It has a host of participating brands, including Bulgari, Breitling, De Bethune, Gerald Genta, Girard-Perregaux, H. Moser & Cie, MB&F, Ulysse Nardin, and Urwerk.
There have been a lot of rumors about bankruptcies in the Swiss watch industry, but if there will be a wave, it has yet to materialize.
Unrelated to the coronavirus, RJ Watches, known for its pop culture-themed watches, announced Feb. 27 that it had filed for bankruptcy in Switzerland because its majority shareholder, Alliance Investment Group, had stopped investing in the company.
Jean-Daniel Pasche, president of the Federation of the Swiss Watch Industry, said on May 29 that he had not heard of any coronavirus-related bankruptcies, but that he “cannot exclude that some companies cannot survive this crisis.”
Most industry watchers agree that small companies are most vulnerable, but others counter that independently owned firms are more nimble than their large competitors, and that they can adapt to the rapid changes brought on by the pandemic.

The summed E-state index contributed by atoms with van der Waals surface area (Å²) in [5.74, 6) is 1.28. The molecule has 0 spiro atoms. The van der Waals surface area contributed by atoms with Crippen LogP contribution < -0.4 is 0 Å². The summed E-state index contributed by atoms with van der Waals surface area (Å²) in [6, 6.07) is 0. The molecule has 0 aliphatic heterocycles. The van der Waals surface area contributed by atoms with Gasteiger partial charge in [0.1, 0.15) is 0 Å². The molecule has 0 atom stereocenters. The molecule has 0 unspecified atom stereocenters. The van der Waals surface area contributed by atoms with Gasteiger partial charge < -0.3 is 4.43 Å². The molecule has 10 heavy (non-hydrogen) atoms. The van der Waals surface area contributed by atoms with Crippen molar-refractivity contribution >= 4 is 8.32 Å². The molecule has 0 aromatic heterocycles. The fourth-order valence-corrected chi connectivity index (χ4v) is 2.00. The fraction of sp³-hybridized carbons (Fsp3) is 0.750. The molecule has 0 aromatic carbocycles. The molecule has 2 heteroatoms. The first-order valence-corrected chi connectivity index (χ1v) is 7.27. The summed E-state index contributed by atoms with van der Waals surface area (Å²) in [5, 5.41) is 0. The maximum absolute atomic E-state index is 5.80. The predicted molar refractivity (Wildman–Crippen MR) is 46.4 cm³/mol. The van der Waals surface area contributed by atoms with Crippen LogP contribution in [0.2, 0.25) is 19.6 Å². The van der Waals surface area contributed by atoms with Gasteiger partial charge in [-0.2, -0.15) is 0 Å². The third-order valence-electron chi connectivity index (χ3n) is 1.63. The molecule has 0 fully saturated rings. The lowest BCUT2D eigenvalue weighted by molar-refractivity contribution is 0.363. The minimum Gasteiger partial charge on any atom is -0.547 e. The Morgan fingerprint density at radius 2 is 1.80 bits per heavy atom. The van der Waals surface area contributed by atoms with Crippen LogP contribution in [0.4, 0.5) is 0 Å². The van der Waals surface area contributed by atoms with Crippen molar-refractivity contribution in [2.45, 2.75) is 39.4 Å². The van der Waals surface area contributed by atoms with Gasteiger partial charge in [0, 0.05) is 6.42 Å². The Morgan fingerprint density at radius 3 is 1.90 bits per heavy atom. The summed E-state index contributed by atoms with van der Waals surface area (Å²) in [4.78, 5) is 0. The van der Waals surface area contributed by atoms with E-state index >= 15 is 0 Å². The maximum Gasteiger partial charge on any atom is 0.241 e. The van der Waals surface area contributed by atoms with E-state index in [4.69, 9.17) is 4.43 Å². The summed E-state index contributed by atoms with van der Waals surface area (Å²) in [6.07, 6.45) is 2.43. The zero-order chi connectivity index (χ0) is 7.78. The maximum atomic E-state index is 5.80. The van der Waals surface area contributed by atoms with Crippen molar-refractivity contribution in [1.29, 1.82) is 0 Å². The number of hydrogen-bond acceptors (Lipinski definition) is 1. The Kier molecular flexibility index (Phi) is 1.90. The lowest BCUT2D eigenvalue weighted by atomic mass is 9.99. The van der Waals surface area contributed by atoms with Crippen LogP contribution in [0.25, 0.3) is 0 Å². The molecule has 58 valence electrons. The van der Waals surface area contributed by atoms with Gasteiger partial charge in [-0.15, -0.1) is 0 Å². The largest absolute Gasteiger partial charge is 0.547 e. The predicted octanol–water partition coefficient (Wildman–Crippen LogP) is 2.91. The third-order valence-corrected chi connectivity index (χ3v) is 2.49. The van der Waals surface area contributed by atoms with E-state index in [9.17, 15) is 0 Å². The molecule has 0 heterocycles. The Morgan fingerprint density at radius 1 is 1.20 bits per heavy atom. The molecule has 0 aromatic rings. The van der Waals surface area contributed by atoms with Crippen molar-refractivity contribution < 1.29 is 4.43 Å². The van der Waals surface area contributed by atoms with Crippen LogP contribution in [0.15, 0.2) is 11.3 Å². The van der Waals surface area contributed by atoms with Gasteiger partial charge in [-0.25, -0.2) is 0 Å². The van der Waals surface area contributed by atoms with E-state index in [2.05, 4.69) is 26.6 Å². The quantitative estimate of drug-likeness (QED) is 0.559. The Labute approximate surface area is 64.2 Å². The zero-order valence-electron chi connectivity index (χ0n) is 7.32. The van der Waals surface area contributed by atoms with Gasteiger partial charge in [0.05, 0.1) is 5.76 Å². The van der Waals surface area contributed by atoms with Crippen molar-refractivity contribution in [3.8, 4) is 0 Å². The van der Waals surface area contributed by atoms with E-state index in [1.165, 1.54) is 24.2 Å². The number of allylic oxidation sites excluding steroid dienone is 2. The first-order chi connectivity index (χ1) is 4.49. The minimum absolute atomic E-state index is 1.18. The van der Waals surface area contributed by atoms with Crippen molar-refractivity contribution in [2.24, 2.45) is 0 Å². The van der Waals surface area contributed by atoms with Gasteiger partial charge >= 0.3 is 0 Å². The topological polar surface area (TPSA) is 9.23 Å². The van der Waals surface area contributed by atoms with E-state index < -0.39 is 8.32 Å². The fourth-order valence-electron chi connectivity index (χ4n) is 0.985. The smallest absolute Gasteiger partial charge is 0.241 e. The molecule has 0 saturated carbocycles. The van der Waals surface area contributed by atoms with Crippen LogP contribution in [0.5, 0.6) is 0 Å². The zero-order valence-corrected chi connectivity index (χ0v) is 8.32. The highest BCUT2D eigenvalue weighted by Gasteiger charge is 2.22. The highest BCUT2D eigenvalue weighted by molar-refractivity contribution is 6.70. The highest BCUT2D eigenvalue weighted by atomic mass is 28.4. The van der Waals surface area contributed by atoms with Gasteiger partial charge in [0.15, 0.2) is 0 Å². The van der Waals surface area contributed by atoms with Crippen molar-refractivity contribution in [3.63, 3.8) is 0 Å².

“Any plan we made two months ago or a month ago doesn’t apply anymore, because the situation changes every week,” said Maximilian Büsser, founder and creative director of the Geneva-based independent brand MB&F. “I was talking with my sales director about our three-year plan. ‘In 2023, do you think we’ll sell that piece?’ And we were just laughing.
“We’ve planned for the same revenue in 2021 as 2020,” Mr. Büsser added. “Maybe we’ll have a great surprise, but I refuse to pilot my company on hope. I’ve prepared for the worst-case scenario.”